For the past three years Jenny Abegg has stepped away from the normality of a settled life and embraced the fluidity of a seeker.
Pop culture often exaggerates the romance of life on the road, focusing on the freedom and spontaneous nature of casting responsibilities to the wind, the living from moment to moment without a care in the world. But Jenny has never sought to play this role. There was purpose in the way she let go. And her discovery is beautiful and inspiring.
Specifically, she wrestled with a shadow of anxiety. She still does. She confronts it bravely, in a way that asks others to join her beyond the boundaries of comfortable living.
Jenny found one of the most vulnerable and challenging environments in the outdoors and carried her anxiety to the heights, seeking the one place where only she could help herself.
Who does that? Who fears the bear and decides to sleep in its den? It takes a determined person to even acknowledge their own anxiety, let alone meet it face to face. For Jenny, climbing is therapy.
“I’m a little child in the rock” she says. “I’ve learned to parent that ‘little Jenny,’ that defiant little girl in the Chief. She comes up when I’m climbing, in intimate relationships. She is this part of me that is super defiant, and overwhelmed with feeling and flooded with emotion in such a way where there is nothing else. My hope in my adult life is to be able to comfort her but not pander to her too much.”
In dealing with anxiety, the hard part is pinning it down, naming it, and acknowledging it has a hold. For Jenny, climbing is where she can isolate anxiety and address it directly.
She explains, “It was climbing, 5 years ago, that started the process of looking at this. It’s helped me have this tangible experience where in these times on the rock I’m able to feel it, and say, ‘I’m in control, and I’m the only one right now who can save myself from feeling this. No one is going to come up here and save me.’ That’s what has been so transformative about climbing.”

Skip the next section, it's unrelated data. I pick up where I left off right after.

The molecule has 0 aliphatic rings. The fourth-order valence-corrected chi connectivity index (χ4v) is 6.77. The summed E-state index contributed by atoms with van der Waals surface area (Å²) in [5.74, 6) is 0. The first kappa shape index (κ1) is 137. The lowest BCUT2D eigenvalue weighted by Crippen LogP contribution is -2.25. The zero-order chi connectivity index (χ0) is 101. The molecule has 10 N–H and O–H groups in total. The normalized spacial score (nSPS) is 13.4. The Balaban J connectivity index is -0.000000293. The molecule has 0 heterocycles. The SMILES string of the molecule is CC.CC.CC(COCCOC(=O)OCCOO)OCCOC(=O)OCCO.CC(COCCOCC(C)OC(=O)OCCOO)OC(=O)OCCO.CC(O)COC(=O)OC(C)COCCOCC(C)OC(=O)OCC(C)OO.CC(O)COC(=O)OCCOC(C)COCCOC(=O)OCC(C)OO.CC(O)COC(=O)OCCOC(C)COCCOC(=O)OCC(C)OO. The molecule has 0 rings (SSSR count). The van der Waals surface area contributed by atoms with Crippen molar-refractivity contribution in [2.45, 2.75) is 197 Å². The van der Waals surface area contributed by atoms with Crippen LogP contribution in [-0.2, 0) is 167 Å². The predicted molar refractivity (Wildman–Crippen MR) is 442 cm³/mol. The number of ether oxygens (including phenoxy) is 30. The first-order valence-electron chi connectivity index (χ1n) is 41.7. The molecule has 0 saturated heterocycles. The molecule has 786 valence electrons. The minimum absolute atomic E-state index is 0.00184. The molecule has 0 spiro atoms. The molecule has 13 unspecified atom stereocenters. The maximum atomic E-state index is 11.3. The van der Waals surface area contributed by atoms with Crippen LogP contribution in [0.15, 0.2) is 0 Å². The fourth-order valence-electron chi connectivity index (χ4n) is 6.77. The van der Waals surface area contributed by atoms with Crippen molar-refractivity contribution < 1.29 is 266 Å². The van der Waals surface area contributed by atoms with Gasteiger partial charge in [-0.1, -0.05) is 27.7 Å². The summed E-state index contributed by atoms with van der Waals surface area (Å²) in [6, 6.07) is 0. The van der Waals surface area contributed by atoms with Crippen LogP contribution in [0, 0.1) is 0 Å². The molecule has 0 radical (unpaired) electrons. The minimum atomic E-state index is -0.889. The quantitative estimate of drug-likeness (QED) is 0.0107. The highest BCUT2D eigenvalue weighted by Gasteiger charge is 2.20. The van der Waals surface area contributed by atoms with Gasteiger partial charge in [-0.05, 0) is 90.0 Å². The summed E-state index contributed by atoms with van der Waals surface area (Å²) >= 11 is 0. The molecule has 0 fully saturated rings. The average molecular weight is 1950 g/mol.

Jenny has been on a migration path that many climbers know well, relocating from crag to crag, following the seasonable weather. In this constant transition climbing acts as the catalyst for a change in mentality.
“Without climbing I might still be making excuses about not living the kind of life I want to live. Or I might still feel intimidation about the world and how to be happy and how to have good relationships,” Jenny says. “There would be more ignorance and less awareness.”
A Dodge Safari van, fondly named Ol’ Blue has become her full time residence. Jenny talks about this van as a friend. They are close. She feels toward Ol’ Blue as one feels toward a long-time travel companion.
“Moving into my van was just as symbolic as taking falls while climbing, as if I was saying, ‘I’m going to do something on my own,’” Jenny explains. “Right now, the van symbolizes a life that I’m moving on from.”
Jenny says her life before Ol’ Blue was just fine. There really weren’t any major concerns, and, all told, she had the advantages of great parents, a solid education, and a supportive community. But expectations crept in that Jenny found stifling.
She saw taking to the road as “breaking free from all of these shoulds: I should work with inner city kids, I should get a higher degree, I should contribute to the world. I had been living my life to make other people happy, and I felt like I hadn’t been able to do anything for myself.”